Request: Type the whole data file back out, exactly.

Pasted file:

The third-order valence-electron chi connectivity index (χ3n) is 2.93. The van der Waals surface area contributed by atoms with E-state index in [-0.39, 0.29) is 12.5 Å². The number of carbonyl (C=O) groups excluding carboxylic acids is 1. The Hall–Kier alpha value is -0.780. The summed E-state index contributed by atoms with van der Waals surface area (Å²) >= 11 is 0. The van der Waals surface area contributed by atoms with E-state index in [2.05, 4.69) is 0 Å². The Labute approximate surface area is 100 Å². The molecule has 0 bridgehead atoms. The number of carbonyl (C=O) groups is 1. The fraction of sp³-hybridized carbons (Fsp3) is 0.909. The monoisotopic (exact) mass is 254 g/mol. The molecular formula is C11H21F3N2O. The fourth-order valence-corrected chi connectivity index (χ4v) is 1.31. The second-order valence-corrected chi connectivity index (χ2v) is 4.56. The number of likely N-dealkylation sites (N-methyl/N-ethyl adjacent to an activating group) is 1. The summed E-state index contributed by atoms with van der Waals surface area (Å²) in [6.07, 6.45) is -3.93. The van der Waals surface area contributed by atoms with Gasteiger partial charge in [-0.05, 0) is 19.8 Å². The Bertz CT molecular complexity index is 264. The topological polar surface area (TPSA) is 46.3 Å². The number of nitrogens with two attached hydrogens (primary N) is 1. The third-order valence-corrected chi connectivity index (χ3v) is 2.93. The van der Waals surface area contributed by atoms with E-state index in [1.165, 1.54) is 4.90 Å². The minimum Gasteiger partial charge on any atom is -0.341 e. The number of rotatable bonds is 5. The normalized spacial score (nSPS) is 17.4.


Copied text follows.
The third-order valence-electron chi connectivity index (χ3n) is 2.93. The van der Waals surface area contributed by atoms with E-state index in [-0.39, 0.29) is 12.5 Å². The number of carbonyl (C=O) groups excluding carboxylic acids is 1. The Hall–Kier alpha value is -0.780. The summed E-state index contributed by atoms with van der Waals surface area (Å²) >= 11 is 0. The van der Waals surface area contributed by atoms with E-state index in [2.05, 4.69) is 0 Å². The Labute approximate surface area is 100 Å². The molecule has 0 bridgehead atoms. The number of carbonyl (C=O) groups is 1. The fraction of sp³-hybridized carbons (Fsp3) is 0.909. The monoisotopic (exact) mass is 254 g/mol. The molecular formula is C11H21F3N2O. The fourth-order valence-corrected chi connectivity index (χ4v) is 1.31. The second-order valence-corrected chi connectivity index (χ2v) is 4.56. The number of likely N-dealkylation sites (N-methyl/N-ethyl adjacent to an activating group) is 1. The summed E-state index contributed by atoms with van der Waals surface area (Å²) in [6.07, 6.45) is -3.93. The van der Waals surface area contributed by atoms with Gasteiger partial charge in [-0.05, 0) is 19.8 Å². The Bertz CT molecular complexity index is 264. The topological polar surface area (TPSA) is 46.3 Å². The number of nitrogens with two attached hydrogens (primary N) is 1. The third-order valence-corrected chi connectivity index (χ3v) is 2.93. The van der Waals surface area contributed by atoms with E-state index in [1.165, 1.54) is 4.90 Å². The minimum Gasteiger partial charge on any atom is -0.341 e. The number of rotatable bonds is 5. The normalized spacial score (nSPS) is 17.4.